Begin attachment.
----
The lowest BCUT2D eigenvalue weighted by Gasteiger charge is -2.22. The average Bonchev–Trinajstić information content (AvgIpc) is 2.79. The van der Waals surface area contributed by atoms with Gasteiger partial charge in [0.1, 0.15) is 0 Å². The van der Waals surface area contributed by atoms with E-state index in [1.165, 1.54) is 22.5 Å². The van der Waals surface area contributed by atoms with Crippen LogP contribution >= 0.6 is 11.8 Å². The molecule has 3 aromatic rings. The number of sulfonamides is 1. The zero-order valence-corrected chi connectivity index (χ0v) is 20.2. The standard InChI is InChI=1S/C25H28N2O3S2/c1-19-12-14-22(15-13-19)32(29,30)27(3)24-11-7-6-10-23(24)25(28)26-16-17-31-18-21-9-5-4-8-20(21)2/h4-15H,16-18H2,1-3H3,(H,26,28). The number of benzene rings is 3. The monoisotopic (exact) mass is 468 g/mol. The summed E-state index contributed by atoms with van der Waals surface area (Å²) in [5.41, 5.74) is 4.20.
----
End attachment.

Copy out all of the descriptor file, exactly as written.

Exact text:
The lowest BCUT2D eigenvalue weighted by Gasteiger charge is -2.22. The average Bonchev–Trinajstić information content (AvgIpc) is 2.79. The van der Waals surface area contributed by atoms with Gasteiger partial charge in [0.1, 0.15) is 0 Å². The van der Waals surface area contributed by atoms with E-state index in [1.165, 1.54) is 22.5 Å². The van der Waals surface area contributed by atoms with Crippen LogP contribution >= 0.6 is 11.8 Å². The molecule has 3 aromatic rings. The number of sulfonamides is 1. The zero-order valence-corrected chi connectivity index (χ0v) is 20.2. The standard InChI is InChI=1S/C25H28N2O3S2/c1-19-12-14-22(15-13-19)32(29,30)27(3)24-11-7-6-10-23(24)25(28)26-16-17-31-18-21-9-5-4-8-20(21)2/h4-15H,16-18H2,1-3H3,(H,26,28). The number of benzene rings is 3. The monoisotopic (exact) mass is 468 g/mol. The summed E-state index contributed by atoms with van der Waals surface area (Å²) in [5.41, 5.74) is 4.20.